The Intelligence Advanced Research Projects Activity (IARPA) recently opened registration for a prize challenge in automated analysis and classification of objects within satellite imagery.

IARPA’s Functional Map of the World (fMoW) Challenge asks developers to build machine learning algorithms capable of classifying the function of facilities, specific buildings, and land—information used by intelligence personnel to support defense, humanitarian, and disaster response missions.

“We are hoping to introduce learning opportunities for the geospatial and deep learning communities to integrate their approaches and increase the exposure to the scientific gains that could be made by combining these two disciplines,” said IARPA spokesperson Charles Carithers.

Labeling objects within satellite imagery is time-consuming when handled by a human analyst and contributes to operator burnout. This challenge aims to produce breakthroughs in deep learning analysis that will accelerate this process and, in the absence of human error, improve accuracy.

In July and August, IARPA will release in two batches one of the world’s largest publicly available satellite image data sets to date, including roughly one million image “chips.” Each chip will highlight an unidentified point of interest and the library will contain 62 pre-defined categories. This data is the fuel participants will feed their algorithms.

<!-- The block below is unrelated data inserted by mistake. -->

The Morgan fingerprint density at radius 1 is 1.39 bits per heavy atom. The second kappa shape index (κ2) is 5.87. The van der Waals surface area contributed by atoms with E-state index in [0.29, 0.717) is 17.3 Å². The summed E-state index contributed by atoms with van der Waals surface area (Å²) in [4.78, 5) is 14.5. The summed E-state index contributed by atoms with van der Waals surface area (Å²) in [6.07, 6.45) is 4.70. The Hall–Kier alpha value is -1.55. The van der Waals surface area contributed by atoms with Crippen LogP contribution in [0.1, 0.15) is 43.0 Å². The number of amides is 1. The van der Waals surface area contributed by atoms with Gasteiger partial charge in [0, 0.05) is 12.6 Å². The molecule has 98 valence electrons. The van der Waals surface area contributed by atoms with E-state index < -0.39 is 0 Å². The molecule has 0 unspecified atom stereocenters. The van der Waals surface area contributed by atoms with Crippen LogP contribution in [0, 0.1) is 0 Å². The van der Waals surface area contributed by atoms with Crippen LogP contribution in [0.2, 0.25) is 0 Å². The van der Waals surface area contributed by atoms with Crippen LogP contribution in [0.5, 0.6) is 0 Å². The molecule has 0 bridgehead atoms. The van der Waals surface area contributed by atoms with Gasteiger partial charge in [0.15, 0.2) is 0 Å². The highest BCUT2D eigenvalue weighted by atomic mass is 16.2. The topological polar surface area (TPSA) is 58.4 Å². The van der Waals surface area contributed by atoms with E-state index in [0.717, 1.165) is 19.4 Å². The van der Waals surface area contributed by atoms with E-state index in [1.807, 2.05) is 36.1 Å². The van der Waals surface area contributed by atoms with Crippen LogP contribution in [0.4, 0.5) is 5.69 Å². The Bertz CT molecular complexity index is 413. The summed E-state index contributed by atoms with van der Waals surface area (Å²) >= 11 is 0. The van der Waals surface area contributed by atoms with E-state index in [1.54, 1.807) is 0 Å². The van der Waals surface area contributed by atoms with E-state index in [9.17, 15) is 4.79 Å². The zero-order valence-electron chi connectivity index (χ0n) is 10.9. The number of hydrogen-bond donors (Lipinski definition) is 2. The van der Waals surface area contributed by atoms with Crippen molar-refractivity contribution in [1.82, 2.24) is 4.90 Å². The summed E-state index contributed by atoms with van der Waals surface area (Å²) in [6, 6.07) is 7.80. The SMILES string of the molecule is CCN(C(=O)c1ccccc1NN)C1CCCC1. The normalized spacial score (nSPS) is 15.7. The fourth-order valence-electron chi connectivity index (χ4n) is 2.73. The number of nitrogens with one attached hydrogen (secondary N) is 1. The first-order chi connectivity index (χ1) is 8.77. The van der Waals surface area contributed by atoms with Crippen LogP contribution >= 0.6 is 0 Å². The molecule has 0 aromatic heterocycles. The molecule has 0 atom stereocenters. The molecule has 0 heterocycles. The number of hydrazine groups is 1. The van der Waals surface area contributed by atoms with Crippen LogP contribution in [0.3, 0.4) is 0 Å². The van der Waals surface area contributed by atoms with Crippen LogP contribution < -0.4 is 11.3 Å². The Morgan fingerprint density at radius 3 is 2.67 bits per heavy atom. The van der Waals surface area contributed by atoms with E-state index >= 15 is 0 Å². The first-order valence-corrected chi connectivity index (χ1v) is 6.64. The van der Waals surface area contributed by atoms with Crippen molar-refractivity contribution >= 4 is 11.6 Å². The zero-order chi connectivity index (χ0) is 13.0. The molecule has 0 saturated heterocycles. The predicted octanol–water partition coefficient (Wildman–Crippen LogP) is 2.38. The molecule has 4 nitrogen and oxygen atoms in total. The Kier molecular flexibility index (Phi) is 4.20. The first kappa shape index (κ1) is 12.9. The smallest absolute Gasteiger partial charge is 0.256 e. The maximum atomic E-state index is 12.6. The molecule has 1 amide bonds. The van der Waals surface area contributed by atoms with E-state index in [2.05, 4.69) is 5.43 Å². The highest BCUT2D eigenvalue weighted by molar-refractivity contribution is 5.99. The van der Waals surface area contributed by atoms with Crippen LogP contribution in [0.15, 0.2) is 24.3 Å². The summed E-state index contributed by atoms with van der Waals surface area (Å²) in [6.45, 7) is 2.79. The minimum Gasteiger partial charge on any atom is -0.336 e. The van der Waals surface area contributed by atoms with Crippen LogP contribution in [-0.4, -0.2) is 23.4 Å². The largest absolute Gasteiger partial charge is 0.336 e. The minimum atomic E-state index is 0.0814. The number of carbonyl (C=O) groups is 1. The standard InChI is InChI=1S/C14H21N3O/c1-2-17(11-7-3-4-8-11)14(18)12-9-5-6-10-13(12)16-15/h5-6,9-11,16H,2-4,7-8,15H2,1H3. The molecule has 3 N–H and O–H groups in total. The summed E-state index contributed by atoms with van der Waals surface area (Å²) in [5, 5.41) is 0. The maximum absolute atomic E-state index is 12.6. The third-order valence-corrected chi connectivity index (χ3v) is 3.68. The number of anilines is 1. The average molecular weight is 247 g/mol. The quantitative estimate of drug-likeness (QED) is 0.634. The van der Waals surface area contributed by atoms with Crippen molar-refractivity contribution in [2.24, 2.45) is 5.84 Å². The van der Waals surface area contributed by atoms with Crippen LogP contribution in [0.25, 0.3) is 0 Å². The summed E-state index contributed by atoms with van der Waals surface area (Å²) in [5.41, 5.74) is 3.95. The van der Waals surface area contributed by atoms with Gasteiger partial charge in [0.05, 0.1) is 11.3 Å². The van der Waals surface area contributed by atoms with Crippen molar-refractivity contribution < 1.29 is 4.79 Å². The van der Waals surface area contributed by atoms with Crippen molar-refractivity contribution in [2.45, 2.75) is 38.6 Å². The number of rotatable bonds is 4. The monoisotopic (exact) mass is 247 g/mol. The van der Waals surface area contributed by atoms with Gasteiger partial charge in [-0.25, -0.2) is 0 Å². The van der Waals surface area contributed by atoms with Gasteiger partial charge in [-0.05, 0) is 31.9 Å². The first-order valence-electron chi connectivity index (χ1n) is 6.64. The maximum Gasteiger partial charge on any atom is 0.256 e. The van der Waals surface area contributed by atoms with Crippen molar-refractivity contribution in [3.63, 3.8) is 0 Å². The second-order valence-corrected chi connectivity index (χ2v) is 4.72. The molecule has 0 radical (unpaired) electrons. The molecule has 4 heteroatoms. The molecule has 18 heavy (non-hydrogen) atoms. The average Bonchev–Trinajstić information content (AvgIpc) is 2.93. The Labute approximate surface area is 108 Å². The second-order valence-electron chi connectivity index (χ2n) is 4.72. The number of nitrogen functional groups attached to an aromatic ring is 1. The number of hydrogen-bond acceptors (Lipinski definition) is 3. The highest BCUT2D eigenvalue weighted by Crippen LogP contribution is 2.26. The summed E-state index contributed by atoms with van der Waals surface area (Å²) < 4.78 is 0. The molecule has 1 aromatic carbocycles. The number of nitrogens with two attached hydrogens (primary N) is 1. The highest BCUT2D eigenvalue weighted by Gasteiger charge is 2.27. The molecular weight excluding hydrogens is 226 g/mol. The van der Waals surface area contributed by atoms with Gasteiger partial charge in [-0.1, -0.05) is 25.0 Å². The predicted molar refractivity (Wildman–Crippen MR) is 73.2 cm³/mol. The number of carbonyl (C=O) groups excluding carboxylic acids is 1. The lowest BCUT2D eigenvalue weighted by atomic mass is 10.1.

“The release of this data set will stimulate further research and learning throughout the computer vision community to include hobbyists, academia, and industry,” Carithers said. “The availability of the data will enable development of solutions by those who don’t have easy access to this type of annotated data.”

Finalists will be selected based on correct classification of known points of interest from this data set. The most effective algorithms will be evaluated for speed and precision to determine final rankings.

Participants will compete for $100,000 in total prizes, including a $25,000 first place prize. Experts, academics, and novices alike are welcome to compete.

Those interested in participating may register now. Final submissions are due in December and awards will be announced in February 2018.

Photo Credit: NASA

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Posted by Andrew Foerch